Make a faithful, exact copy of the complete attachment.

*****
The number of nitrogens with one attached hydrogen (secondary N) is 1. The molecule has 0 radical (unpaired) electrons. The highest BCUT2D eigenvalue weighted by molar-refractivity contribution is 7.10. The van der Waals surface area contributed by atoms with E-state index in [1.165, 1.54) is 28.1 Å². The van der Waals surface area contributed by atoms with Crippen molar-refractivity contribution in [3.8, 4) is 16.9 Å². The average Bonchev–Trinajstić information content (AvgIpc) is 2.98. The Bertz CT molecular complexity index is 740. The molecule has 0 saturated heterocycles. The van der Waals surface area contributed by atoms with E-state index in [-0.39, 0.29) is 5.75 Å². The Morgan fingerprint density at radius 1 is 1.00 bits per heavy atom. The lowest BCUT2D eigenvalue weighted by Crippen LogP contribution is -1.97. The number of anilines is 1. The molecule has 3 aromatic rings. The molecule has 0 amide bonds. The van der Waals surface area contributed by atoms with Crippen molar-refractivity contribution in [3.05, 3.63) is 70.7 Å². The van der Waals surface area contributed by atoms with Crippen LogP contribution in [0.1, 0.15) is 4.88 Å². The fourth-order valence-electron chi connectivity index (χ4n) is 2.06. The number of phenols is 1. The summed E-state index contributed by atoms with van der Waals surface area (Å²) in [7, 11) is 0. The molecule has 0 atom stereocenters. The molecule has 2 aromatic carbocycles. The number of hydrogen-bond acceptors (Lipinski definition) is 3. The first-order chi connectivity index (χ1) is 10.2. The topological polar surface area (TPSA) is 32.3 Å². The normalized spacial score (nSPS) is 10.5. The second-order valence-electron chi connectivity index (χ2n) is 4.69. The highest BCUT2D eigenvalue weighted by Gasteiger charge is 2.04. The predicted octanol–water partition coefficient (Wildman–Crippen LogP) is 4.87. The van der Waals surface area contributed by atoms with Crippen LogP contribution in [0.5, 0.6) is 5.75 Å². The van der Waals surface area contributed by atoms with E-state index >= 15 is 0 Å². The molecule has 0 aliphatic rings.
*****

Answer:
The number of nitrogens with one attached hydrogen (secondary N) is 1. The molecule has 0 radical (unpaired) electrons. The highest BCUT2D eigenvalue weighted by molar-refractivity contribution is 7.10. The van der Waals surface area contributed by atoms with E-state index in [1.165, 1.54) is 28.1 Å². The van der Waals surface area contributed by atoms with Crippen molar-refractivity contribution in [3.8, 4) is 16.9 Å². The average Bonchev–Trinajstić information content (AvgIpc) is 2.98. The Bertz CT molecular complexity index is 740. The molecule has 0 saturated heterocycles. The van der Waals surface area contributed by atoms with E-state index in [-0.39, 0.29) is 5.75 Å². The Morgan fingerprint density at radius 1 is 1.00 bits per heavy atom. The lowest BCUT2D eigenvalue weighted by Crippen LogP contribution is -1.97. The number of anilines is 1. The molecule has 3 aromatic rings. The molecule has 0 amide bonds. The van der Waals surface area contributed by atoms with Crippen molar-refractivity contribution in [3.05, 3.63) is 70.7 Å². The van der Waals surface area contributed by atoms with Crippen LogP contribution in [0.1, 0.15) is 4.88 Å². The fourth-order valence-electron chi connectivity index (χ4n) is 2.06. The number of phenols is 1. The summed E-state index contributed by atoms with van der Waals surface area (Å²) in [7, 11) is 0. The molecule has 0 atom stereocenters. The molecule has 2 aromatic carbocycles. The number of hydrogen-bond acceptors (Lipinski definition) is 3. The first-order chi connectivity index (χ1) is 10.2. The topological polar surface area (TPSA) is 32.3 Å². The normalized spacial score (nSPS) is 10.5. The second-order valence-electron chi connectivity index (χ2n) is 4.69. The highest BCUT2D eigenvalue weighted by Gasteiger charge is 2.04. The predicted octanol–water partition coefficient (Wildman–Crippen LogP) is 4.87. The van der Waals surface area contributed by atoms with Crippen LogP contribution in [0.5, 0.6) is 5.75 Å². The van der Waals surface area contributed by atoms with E-state index >= 15 is 0 Å². The molecule has 0 aliphatic rings.